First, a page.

The elegant profusion of colour in Untitled 5 is dominated by two hues of blue: indigo and azure. These hues are complemented by notes of orange, yellow, and green. Amid these colours, white feibai strokes create a sense of light and space that matches the dense colours. The result is a sense of balance between the concepts of "emptiness" and "fullness" that recalls the floral designs of exquisite chinoiserie. The effect is refreshing, lithe, and joyous. Wu Dayu's fortunes gradually declined after the 1940s and 50s, but he nonetheless retained his idealism. He shunned society and held fast to his beliefs regarding both art and morality. Indeed, the integrity of his character was tempered by his tribulations. His works from the 1980s bear no scars of the setbacks he suffered; rather, they seem yet more childlike and earnest. The purity and sincerity of Untitled 5 is representative of the artist's personality. Birds can be found in many of Wu Dayu's surviving oil paintings, but none of them are fierce birds of prey. Rather, they are fledglings that represent the artist's discerning ideal of maintaining his humane innocence.

The connection between Shixiang and Xieyi          

As the masters at the National Hangzhou School of Art introduced their students to Western modernism, they simultaneously traced their roots within Chinese tradition. Bada Shanren and his contemporary, Shi Tao, were regarded as two fountainheads of Chinese modernism. Bada Shanren's freehand xieyi style precluded meticulous detail; rather, xieyi emphasises the expression of an object's spiritual state, as well as the artist's individual sentiments. The style embodies the words of the Song Dynasty painter Han Zhuo: "There are those who can say everything with simple and easy brushwork". In Quotations of the Bitter Gourd Monk, Shi Tao emphasises the notion that the artist must "respect" his or her own emotions during the creative process.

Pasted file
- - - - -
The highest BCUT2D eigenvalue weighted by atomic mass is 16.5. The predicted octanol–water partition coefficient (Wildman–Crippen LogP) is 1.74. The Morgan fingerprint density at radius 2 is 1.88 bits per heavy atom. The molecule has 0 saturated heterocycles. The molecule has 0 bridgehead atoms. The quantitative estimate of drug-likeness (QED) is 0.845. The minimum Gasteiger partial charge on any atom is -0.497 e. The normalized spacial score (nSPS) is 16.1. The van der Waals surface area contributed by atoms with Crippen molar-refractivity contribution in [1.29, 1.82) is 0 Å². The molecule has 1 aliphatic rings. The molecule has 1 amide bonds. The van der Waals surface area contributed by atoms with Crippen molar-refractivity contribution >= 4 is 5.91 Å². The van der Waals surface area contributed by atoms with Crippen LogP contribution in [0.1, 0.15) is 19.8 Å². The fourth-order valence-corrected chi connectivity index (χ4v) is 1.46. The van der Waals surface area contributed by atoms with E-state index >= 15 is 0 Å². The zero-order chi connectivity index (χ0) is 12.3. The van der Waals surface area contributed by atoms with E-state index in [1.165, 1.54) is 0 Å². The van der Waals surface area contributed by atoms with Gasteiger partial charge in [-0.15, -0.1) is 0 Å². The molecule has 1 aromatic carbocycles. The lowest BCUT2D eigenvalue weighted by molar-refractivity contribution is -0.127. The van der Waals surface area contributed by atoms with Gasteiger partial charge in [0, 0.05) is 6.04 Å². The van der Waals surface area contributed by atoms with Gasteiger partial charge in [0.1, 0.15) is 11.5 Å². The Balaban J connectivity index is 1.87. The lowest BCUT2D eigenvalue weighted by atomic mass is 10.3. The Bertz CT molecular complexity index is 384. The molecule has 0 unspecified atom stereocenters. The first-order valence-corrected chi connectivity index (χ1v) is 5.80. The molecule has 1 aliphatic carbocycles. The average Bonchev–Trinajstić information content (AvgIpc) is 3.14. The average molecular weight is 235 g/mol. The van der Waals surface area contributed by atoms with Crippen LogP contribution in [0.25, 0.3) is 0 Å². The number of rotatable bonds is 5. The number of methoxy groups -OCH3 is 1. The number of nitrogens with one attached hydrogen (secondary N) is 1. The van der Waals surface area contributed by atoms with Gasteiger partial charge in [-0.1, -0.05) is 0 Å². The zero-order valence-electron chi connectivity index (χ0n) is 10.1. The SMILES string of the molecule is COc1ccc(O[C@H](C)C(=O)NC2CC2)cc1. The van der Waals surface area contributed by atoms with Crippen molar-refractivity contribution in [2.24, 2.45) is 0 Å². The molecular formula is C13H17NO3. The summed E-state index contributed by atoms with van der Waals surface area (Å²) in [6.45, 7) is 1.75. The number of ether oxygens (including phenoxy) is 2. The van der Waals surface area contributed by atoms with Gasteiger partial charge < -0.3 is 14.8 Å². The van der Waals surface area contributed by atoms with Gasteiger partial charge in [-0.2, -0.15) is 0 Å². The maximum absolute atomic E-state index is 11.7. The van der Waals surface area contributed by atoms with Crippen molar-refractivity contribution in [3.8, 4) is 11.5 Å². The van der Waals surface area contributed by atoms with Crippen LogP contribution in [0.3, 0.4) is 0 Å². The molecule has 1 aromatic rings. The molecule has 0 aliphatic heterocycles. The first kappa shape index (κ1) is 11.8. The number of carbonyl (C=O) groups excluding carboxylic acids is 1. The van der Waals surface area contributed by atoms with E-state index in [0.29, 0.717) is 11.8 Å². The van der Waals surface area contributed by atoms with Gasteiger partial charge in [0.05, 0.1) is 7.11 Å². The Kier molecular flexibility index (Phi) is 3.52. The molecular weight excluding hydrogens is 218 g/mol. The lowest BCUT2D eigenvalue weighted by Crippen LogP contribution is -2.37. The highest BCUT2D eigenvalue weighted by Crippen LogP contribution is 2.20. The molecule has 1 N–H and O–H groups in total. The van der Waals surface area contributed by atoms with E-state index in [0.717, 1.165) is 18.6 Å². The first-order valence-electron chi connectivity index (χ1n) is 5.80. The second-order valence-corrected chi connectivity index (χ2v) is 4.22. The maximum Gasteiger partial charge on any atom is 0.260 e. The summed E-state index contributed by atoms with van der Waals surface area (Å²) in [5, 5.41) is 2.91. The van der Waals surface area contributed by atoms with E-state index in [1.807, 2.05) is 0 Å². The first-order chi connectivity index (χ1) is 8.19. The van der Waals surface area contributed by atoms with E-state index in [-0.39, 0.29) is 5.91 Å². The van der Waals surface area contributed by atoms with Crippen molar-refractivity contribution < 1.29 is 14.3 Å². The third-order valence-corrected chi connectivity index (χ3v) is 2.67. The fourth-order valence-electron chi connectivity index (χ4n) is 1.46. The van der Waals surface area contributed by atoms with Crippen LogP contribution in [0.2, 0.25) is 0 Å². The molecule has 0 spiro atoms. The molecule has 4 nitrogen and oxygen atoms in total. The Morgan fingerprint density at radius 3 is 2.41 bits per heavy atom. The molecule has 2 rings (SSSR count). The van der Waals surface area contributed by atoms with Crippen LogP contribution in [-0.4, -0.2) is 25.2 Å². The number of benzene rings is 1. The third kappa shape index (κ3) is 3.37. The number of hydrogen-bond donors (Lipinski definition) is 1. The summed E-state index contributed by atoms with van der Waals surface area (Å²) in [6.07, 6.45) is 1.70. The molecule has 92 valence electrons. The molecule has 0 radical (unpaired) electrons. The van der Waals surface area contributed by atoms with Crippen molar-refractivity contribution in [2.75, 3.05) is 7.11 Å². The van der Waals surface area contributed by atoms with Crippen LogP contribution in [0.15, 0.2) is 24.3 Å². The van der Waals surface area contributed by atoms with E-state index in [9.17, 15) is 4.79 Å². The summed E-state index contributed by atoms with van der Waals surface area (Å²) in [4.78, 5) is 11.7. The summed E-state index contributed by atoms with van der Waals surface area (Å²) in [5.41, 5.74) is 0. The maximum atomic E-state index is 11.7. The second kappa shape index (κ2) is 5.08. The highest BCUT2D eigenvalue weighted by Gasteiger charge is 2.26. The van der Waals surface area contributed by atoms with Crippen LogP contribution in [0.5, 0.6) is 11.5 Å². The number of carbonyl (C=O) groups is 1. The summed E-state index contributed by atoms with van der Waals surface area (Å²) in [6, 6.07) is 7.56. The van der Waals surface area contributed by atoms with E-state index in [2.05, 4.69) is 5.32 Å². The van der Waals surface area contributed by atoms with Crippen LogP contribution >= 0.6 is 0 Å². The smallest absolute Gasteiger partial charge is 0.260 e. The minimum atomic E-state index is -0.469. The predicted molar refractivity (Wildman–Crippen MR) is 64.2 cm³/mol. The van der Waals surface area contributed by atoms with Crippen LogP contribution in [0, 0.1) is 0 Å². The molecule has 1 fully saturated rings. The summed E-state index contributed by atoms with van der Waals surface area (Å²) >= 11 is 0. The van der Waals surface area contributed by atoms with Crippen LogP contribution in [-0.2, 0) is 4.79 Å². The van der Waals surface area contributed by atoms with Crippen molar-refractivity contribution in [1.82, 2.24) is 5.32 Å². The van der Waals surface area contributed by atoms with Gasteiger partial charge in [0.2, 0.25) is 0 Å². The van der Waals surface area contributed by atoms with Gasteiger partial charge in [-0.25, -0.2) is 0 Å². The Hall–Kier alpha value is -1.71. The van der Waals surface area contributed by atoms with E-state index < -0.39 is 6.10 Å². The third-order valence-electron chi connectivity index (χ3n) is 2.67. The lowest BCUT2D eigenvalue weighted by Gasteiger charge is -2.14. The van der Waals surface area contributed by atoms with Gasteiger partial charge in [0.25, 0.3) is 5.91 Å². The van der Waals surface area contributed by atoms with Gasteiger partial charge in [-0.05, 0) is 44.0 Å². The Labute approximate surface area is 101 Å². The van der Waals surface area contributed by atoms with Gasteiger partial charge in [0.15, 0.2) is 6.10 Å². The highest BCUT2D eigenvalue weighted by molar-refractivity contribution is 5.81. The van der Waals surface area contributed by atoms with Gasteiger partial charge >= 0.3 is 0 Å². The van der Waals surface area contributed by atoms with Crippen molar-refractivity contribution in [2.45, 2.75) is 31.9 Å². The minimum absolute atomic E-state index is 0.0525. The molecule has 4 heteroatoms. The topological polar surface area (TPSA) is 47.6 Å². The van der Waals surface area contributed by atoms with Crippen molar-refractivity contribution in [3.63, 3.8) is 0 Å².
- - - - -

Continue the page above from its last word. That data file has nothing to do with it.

Wu Dayu's shixiang theory, which unites the abstract with the figurative, emphasizes a synergy of mind and matter. This notion is related to the freehand xieyi style of traditional Chinese painting as well as Shi Tao's ideas about respect. Untitled 5 is an oil painting and Bada Shanren painted his birds in ink; nonetheless, the birds created by the two artists seem connected in artistic spirit. In a few strokes, the bird forms come to life, possessing both shape and soul. They do not recreate life in a realistic style, but rather, they draw on the material form of the bird to express emotion and inspiration. Thus, the prominent figurative element of Untitled 5 conveys its artistic message.

Wu Dayu's childlike sense of wonder, in addition to filling his canvases, also filled his poetry. The following work was created during the Cultural Revolution period, during which Wu suffered many injustices because he had been labeled as part of the "landlord class". Nevertheless, the tone of his poetry did not change. Confucius said, "The superior man does not, even for the space of a single meal, act contrary to virtue. In moments of haste, he cleaves to it. In seasons of danger, he cleaves to it". Wu Dayu's introspection and determination with regard to human values could be called a manifestation of such virtue.

Here, I would like to raise my brush , 1973

Here, I would like to raise my brush, I would like to make a mark here.

I want to bare my heart and draw something, though I wouldn't dare call it a contribution or something like that.

But I hope to do something sincere, to pour out my heart in front of you.

I am already an old man, and I also feel like a child,

Being poor but honest is a way to protect oneself. I have old grudges with the bean counters.

I will not require you to appreciate me, nor am I afraid of being slapped.

I have already waited seventy years, wishing only to share something for others to consider.

My clean hands hang loosely, with nowhere safe to rest.

I am certainly a son of the Creator, and I have no reason to forget the past and be indecisive.

Close